Black Run
PublisherFourth Estate
Date Published07 May 2015
 
 
ISBN-100008119007
ISBN-13978-0008119003
Formathardcover
Pages3014
Price£ 12.99

Black Run

by Antonio Manzini

When a body is uncovered by a snowcat grooming the piste in Champoluc, cop Rocco Schiavone just knows the job is going to be a pain in the neck.


Review

Deputy Police Chief Rocco Schiavone has blotted his copybook in Rome and been posted to Aosta, in the foothills of the Italian Alps. After four months he still knows little about his new patch, and after a late-night call is not enthused by the prospect of walking the Champoluc ski slopes to examine a mangled body exposed by a snowcat.

The corpse is soon identified from a tattoo as Micciche Pec, the owner of a popular local bar, a man with a beautiful wife, Luisa. She has some other male friends, so perhaps the death is a matter of jealousy, or maybe something to do with Micciche’s mafia-connected family. Certainly, however, with clownish subordinates, a boss at war with the press, and a combative examining magistrate, the task of unearthing the facts is going to be full of aggravation for Rocco.

Policemen in crime fiction are rarely choirboys; rubbing shoulders with criminals is bound to leave a mark, and often the interest in a detective comes from the moral compromises he makes, to a greater or lesser extent for the public good. Schiavone tends towards the disreputable end of the spectrum: he is violent, rude and foul-mouthed, smokes cannabis in his office, and freely engages in criminal activity if it will advance his professional or personal prospects.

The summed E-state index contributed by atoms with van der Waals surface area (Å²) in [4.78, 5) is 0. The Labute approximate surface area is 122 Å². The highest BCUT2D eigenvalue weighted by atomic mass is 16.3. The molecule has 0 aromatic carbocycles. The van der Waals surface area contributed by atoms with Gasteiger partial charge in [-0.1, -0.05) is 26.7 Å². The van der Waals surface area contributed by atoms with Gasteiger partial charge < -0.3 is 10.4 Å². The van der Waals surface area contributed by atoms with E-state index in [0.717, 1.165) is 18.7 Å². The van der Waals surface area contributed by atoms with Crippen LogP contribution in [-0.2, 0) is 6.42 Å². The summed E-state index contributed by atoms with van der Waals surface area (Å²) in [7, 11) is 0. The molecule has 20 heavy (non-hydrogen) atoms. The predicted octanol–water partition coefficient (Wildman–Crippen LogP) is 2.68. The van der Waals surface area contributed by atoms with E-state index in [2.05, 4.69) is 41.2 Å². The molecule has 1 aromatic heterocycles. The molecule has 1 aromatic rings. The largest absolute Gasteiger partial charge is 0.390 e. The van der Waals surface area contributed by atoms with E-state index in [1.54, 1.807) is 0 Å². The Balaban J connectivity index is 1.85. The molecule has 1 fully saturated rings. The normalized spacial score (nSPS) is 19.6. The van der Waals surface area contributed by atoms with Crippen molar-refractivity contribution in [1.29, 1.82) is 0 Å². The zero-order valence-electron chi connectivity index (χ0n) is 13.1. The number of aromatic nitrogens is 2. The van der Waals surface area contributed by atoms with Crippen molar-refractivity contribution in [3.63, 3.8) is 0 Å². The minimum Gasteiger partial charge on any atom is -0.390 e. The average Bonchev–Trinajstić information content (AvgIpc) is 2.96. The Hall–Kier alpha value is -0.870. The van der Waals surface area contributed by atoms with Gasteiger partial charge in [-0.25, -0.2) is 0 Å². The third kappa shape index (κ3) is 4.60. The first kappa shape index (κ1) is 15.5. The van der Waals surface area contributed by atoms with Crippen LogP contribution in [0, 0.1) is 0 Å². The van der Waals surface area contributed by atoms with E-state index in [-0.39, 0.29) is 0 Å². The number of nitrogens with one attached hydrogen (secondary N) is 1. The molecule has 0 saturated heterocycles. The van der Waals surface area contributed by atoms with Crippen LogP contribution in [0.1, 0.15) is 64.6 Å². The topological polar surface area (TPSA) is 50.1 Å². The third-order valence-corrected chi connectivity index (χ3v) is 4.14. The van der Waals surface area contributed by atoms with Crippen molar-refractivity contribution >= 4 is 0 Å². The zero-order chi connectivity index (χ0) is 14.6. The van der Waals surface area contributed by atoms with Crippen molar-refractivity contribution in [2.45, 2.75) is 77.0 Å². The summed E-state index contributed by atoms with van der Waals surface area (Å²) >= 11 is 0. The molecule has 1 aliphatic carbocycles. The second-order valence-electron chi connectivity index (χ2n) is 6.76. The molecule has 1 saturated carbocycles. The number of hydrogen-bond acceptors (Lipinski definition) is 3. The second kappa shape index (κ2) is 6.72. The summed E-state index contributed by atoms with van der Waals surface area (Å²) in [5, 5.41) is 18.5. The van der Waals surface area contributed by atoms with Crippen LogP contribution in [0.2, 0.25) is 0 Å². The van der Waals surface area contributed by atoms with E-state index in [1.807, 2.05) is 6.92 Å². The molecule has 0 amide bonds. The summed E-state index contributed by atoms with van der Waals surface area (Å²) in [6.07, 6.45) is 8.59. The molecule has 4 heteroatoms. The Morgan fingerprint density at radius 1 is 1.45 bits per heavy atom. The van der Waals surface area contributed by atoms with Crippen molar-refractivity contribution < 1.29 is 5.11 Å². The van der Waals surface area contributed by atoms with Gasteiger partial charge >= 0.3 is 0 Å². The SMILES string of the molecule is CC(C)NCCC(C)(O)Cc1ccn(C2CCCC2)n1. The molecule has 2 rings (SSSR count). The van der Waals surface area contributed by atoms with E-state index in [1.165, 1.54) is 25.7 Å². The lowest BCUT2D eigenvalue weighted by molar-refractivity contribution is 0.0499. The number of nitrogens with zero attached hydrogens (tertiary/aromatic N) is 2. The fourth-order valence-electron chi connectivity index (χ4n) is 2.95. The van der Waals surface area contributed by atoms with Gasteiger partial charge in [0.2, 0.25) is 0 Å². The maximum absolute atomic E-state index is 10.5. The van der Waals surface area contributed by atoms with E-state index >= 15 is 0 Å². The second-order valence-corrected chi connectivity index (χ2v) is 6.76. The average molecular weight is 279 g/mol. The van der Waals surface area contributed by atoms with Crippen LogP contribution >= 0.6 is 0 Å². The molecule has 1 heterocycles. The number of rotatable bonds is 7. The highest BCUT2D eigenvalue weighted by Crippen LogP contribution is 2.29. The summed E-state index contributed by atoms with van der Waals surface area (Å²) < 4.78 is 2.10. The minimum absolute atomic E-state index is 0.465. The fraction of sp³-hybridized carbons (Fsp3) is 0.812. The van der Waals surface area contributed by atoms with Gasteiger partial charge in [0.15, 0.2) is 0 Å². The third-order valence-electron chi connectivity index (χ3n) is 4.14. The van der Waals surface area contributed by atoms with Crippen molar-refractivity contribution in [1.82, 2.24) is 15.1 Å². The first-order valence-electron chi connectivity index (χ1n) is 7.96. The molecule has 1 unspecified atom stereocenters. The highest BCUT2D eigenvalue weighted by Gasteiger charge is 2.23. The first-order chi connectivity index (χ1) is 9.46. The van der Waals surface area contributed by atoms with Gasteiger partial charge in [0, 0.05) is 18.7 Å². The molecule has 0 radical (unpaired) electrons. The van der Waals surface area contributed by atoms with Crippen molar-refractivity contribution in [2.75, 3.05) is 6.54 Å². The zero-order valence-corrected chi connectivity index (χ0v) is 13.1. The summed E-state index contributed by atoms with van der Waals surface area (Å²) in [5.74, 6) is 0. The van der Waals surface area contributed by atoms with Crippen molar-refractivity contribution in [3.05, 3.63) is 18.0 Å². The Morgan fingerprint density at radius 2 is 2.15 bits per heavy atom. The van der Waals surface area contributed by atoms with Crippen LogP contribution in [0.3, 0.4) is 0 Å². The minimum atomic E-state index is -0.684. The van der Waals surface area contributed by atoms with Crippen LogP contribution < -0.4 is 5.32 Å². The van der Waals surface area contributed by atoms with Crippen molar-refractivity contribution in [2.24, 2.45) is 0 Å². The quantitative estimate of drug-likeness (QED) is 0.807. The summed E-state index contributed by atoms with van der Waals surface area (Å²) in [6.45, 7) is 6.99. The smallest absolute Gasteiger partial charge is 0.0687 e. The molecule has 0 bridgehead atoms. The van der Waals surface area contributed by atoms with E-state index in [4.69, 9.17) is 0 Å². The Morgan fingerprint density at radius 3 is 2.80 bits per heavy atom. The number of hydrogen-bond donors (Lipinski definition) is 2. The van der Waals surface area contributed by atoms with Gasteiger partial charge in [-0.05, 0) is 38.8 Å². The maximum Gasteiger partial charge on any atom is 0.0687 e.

Much of this is, of course, deplorable, although it is interesting how the recognition of inequity in the system of public justice seems to partially validate such behaviour. His appeal comes partly from an appreciation of the frustrations he faces: his displacement from his beloved Rome, the inadequacies of several of his staff, not to mention his Chief, but most of all from the inability of others to keep up with his quick thinking. At the same time he displays a stubbornness, as with his refusal to substitute practical footwear for his desert boots when tackling snowfields, which makes him somewhat endearing.

His direct approach to objectives, whether to crime-solving or his own welfare, also has its appeal. Schiavone follows the trail of evidence in the customary manner, offering minimal hints to Italo, the most promising of his subordinates, and to the reader, but enough that fans of the whodunit will not feel cheated.

Despite the controversial nature of the protagonist, the book has a light-hearted feel about it, with a comedic touch in many of the interactions. This might appeal if you like Montalbano, with the added advantage of not having an impossibly convoluted plot.

Reviewed 07 November 2015 by Chris Roberts